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Hasselblad CEO Christian Poulsen looks into the future



there was a press conference on Oct. 21st 2005, where CEO Christian Poulsen laid out his vision for the company’s future.

Main aspects IMO:

1. The V system will slowly die. The 503 will probably take time for this.

2. They intend to go all digital at some point in the not-too-distant future (nothing new IMO), but they now say all of their effort from here on out is going into the H-system

3. Future development will focus

a) on both backs and integrated digital cameras
b) on high-end scanners
c) on cameras with better ergonomics, compactness, (relative) affordability, improved wireless, bit depth and other quality improvements, and increased megapixels (around 45MP)

4. Focus on “professional look.” of the cameras

5. Committment for the DNG format also in the future. No proprietary format.

Original source:

And this is the full text (Quote):


Hasselblad CEO Christian Poulsen looks into the future

Posted Oct 21, 2005, 4:05 PM ET by Jay Savage

I attended Hasselblad’s press conference this morning at PhotoPlus, where CEO Christian Poulsen laid out his vision for the company’s future—and the future of digital photography in general—for a small group of photographers and journalists. Some of it was surprising; some if it wasn’t; all of it was interesting. He started by laying out where the company has gone in the past year, since the merger with IMACON: The introduction of the first digital backs, cameras, and scanners. He showed some staggering sales graphs where film sales and digital sales made an almost perfect “X”, with a 1-year 30% drop in V-System sales and the H-series digital and hybrid sales replacing V-series medium format sales almost entirely. He also talked candidly about some mistakes he thought they’d made with marketing the new products: not selling the H1 as hard as they could because they were trying to protect the V503 and V905, and not making a bigger deal of how good their lenses are. Then he moved on to his vision for the future.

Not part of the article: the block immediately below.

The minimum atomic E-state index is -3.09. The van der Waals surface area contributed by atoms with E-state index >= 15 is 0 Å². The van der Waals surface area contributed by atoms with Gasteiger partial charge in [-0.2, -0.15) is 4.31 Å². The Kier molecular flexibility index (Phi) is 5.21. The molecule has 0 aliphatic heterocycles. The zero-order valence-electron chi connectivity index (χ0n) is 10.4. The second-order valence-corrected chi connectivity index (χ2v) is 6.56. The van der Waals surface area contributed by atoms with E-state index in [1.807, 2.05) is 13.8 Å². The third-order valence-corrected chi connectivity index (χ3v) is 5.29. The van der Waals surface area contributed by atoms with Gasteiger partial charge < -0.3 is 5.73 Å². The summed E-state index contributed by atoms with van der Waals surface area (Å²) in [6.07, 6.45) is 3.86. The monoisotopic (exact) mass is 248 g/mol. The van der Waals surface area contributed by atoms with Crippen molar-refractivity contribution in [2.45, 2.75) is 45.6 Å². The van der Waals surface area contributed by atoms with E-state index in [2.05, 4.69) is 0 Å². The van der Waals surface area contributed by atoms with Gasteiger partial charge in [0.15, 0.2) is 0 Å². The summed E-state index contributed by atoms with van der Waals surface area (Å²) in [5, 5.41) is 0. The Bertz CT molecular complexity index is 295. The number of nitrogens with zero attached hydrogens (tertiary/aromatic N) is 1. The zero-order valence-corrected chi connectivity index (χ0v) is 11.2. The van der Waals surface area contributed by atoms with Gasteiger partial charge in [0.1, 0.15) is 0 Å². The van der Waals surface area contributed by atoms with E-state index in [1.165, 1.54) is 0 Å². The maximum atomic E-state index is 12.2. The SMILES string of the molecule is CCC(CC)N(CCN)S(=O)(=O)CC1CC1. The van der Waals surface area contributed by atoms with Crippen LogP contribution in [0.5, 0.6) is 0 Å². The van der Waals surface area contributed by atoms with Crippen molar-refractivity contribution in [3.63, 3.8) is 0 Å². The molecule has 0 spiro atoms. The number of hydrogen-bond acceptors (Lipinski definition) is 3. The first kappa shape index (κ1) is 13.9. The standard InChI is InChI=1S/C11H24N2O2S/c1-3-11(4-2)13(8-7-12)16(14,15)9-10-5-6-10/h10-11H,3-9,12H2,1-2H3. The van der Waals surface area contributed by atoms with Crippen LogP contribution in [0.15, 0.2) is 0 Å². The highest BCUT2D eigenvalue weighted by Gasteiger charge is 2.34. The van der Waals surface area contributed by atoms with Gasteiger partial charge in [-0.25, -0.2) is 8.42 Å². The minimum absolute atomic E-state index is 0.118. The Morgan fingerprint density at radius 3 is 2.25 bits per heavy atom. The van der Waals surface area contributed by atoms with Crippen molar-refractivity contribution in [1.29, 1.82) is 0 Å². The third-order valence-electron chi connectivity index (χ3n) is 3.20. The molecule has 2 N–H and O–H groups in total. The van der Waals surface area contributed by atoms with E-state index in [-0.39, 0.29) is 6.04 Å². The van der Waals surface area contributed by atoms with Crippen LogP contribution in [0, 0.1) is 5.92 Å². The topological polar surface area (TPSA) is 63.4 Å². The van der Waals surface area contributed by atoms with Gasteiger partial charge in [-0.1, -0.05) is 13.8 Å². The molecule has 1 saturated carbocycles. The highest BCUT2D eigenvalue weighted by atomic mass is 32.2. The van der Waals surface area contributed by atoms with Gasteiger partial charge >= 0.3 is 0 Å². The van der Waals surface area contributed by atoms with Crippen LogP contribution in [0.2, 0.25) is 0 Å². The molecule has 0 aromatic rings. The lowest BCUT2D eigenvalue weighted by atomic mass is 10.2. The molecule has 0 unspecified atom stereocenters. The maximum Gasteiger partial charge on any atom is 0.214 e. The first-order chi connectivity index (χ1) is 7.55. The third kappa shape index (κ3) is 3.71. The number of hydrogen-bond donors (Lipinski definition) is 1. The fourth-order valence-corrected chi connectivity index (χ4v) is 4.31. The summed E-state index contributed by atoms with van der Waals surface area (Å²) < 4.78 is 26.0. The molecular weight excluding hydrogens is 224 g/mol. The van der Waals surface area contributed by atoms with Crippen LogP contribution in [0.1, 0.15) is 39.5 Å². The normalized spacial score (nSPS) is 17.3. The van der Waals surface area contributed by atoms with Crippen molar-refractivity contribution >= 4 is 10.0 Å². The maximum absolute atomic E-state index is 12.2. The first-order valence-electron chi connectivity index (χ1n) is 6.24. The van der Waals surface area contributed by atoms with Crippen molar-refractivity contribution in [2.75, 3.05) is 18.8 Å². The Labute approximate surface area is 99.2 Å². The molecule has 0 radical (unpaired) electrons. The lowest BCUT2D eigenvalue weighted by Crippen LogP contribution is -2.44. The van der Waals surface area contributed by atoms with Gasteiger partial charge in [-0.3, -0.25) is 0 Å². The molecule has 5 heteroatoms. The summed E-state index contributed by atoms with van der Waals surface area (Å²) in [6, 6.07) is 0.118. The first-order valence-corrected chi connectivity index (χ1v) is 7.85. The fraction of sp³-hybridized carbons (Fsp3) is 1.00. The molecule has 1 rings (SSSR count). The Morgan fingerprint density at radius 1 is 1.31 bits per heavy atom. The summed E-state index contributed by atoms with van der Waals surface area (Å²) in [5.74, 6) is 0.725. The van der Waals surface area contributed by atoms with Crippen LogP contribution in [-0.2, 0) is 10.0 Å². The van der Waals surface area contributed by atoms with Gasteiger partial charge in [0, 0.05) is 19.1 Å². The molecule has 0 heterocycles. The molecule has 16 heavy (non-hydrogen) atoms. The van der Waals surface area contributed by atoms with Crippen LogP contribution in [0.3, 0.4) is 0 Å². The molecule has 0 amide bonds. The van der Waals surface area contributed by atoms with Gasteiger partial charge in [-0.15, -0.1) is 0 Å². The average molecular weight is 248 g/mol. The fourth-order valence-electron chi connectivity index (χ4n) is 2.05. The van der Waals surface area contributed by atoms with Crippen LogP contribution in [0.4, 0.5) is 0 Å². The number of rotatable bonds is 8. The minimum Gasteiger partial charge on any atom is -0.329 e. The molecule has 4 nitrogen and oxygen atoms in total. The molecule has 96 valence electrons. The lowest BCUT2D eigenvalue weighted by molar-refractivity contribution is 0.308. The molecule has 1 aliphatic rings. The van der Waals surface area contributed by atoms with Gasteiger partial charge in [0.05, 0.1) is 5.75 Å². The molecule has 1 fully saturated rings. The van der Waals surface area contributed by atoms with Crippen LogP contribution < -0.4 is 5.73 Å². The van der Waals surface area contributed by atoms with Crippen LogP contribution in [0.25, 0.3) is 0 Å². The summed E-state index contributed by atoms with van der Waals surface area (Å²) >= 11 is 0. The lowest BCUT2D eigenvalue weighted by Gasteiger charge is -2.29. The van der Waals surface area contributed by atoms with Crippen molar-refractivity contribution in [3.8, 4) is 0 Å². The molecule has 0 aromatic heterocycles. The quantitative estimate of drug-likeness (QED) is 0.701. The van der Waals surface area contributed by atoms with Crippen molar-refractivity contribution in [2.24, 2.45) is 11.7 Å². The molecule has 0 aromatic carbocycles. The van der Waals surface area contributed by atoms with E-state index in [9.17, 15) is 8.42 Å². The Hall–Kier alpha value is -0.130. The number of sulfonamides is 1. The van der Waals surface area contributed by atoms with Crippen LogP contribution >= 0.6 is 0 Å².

It’s corporate policy not to discuss specifics until they’re production-ready, so there were no mentions of future products, or even a general timeline, just the overall trajectory for the company. The big news is that they intend to go all digital at some point in the not-too-distant future. Of course, that isn’t really news; they’ve been saying it since the merger. But it’s a little bit different to read it in an anonymous press release, and then to hear the head or the world’s most storied camera company say the V-system has a limited future and all of their effort from here on out is going into the H-system. It gives you a little twinge. They will, however, continue to make film products as long there’s a market, and he made it sound like th V503’s death is likely to be long and slow.

So what does the future look like? First, interchangeable digital backs. Since, unlike film cartridges, digital backs are very expensive, pros want backs that can be used on more than one camea. You might products from both Hasselblad and Mamiya, but you’re probably not going to buy a Hasselblad body, a Mamiya body, a Hasselblad or Phase One back, and a Leaf back. It’s far too expensive. And while sales of backs have been fairly flat, the market seems to be picking up. Future development, then, will focus on both backs and integrated digital cameras. Second, scanners: sales of high-end scanners like the Flextight continue to be strong, if fairly flat.